As far as facilities and options, I’ve always found plenty to keep me occupied. The hardest part is staying motivated when exploring and overindulging.

During this trip to Mexico City, I had every fitness option I wanted and then some WITHIN A COUPLE BLOCKS. No cab or subway necessary.

In other words I had no excuses.

Even after a long night of partying, I hit up the gym at 8am before a day of sightseeing.

The brand-spanking new gym (SW on Sonora in Condesa) was much nicer than my gym in Houston and had every piece of equipment I wanted and offered classes.

The day pass was $17.

We also visited 2 different yoga studios: Bikram Yoga (which they taught in Spanish and English) for $25 a class or unlimited 10 days for $35. The studio was exceptional and surpassed my expectations. The other was vinyasa for $17 a class.


Pole dancing for $15/class. It was refreshing to try something new in a foreign city. If you can let go of your inhibitions, you’ll find stepping out of your comfort zone as much fun as I do.


So many parks and pedestrian streets with paved paths. A run or walk around a neighborhood is a great way to watch local culture unfold authentically. I took a 30 minute jog before my yoga classes.


Historical sites. Yes, people think you’re a little crazy, but who cares. In our case, the pyramids gave us a killer cardio workout. We took on 3!

Finally, there were tons of smaller gyms in our neighborhood that offered the basics for a lower day rate ($6-8).

Granted, I speak Spanish fluently so the classes were accessible, but if you frequent classes at home and pay attention, you should be able to keep up in a foreign country without a problem.

Other travel fitness options I recommend:

No excuses now, ok?! Especially if you have a hotel gym at your disposal!

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Pyramids and Pulque Day Trip Outside Mexico City

August 28th, 2011 1 Comment


I’m so sorry to hear about Irene dominating the east coast.  Fortunately she’s losing strength, but according to officials, it sounds like the biggest threat of damage will be to the electrical system which lies underground.

Right now in Mexico City, it rains daily, but only for a half hour or so.  Afterwards, the sun rips through the clouds again and we are able to get out for another adventure.

An hour northeast of Mexico City are the ruins of the pyramids in Teotihuacan, a civilization that started around 100 BC.


Gribran – our driver, tour guide, and Mason’s new BFF – took us around and told us a little bit of the history.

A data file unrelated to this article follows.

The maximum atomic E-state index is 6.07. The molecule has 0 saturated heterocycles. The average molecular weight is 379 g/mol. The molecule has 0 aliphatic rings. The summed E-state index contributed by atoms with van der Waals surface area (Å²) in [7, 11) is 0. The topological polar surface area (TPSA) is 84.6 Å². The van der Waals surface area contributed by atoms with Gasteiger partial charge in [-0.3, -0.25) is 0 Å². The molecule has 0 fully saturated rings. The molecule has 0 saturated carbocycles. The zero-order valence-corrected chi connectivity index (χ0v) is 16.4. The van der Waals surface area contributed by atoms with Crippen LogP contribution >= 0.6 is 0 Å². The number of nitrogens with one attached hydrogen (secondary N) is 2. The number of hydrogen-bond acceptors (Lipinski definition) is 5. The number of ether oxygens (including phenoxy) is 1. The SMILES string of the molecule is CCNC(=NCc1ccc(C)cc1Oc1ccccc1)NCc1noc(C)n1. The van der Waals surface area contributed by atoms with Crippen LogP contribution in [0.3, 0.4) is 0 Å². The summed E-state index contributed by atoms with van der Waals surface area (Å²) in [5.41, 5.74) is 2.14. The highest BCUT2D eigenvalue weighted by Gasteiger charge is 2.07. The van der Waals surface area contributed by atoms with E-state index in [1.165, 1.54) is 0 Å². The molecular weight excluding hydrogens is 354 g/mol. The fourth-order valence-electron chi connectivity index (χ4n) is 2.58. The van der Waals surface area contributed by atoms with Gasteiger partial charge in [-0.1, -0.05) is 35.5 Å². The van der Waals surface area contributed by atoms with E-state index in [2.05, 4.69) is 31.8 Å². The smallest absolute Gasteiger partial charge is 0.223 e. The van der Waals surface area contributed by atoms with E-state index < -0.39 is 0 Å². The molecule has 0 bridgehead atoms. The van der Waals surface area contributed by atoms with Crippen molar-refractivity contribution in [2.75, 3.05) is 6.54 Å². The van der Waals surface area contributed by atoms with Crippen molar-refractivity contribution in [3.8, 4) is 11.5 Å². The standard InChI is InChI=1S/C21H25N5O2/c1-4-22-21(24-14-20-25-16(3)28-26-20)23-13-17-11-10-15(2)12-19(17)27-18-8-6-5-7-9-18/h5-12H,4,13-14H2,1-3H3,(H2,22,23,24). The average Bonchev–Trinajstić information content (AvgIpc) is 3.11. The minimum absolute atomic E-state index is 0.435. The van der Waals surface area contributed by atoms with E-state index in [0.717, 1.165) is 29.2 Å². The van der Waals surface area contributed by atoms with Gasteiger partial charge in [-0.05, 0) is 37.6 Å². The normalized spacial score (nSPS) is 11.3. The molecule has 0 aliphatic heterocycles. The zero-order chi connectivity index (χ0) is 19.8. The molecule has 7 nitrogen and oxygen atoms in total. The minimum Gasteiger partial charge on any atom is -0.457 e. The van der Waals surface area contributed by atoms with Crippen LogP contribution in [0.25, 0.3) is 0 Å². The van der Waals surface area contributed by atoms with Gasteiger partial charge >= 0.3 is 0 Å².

The remains of the town span 22 kilometers of which we ventured around about a quarter. Built in alignment with the stars, the pyramids were used by the priests to worship and communicate with their gods.

All of the animals on the pyramid used to have obsidian eyes, but the stones were stolen over the years.

Whenever you see those big round circles on structures, those signify a god who is guarding the temple and people around it. (Apologies I forgot his name.)


The entire town was painted/stained red with cactus juice so that when the gods looked down they would be pleased to see “blood,” meaning the people were sacrificing to them. Can you imagine having to do that??!

In those days knowledge was power so the priests who could “predict” rainy seasons, cold weather, etc were at the top of the food chain. They were smart guys and already understood how the sun and moon dictated the seasons, so they just got drunk on their ceremonial wine and spread the same messages as the years passed.


See how the pyramid looks worn at the top? Well, it’s not due to weather. All of the peaks of the pyramids are gone because of the stupidity of a Mexican president who used TNT to expedite the excavation for Mexico’s centennial anniversary party. Unbelievable.

But thankfully that means the climb to the top wasn’t as long!


It doesn’t look that steep, but oh my goodness it is! We learned that at the little platform at the entrance.


On this trip I finally figured out how to dominate steps like these. I’ve done hikes up mountains and steps, and the idea to hunch over like I would on a spin bike never occurred to me.


Lisa and I flew up that thing in minutes while everyone else trying to walk up standing straight were dying from burned out quads.


Such a great day way to spend a beautiful day! When it’s not raining, the weather is a glorious 75 degrees.


Gibran took us to a little local shop nearby so we could learn about the local products instead of just having vendors bombard us with trinkets.

This lady explained the differences in agave, aloe, cactus, and other native plants.

They have learned to fully utilize the manguey. From it the outer layers of the leaves they get natural paper, deeper in they discovered a natural soap, and in the center are natural fibers strong enough to make clothes with. The tip was their first needle.


The juice in the middle is called aguamiel – a sweet honey juice that’s filled with vitamins and can be fermented into pulque, a deliciously smooth drink with a low alcohol content. Apparently it’s an aphrodisiac. Lisa was a huge fan.


(You knew I was going to Instagram it.)

Cactus is a huge source of food and drink for Mexicans. Nopal is an alcohol made from cactus that is like a Mexican limoncello. Obviously you’re aware of the uses of agave. Mescal is a much stronger and smokier tequila. Locals love it. As for Renee and I, not so much.


Of course they eat the cactus. I like it grilled for a veggie fajita. See it hanging out under the meat there?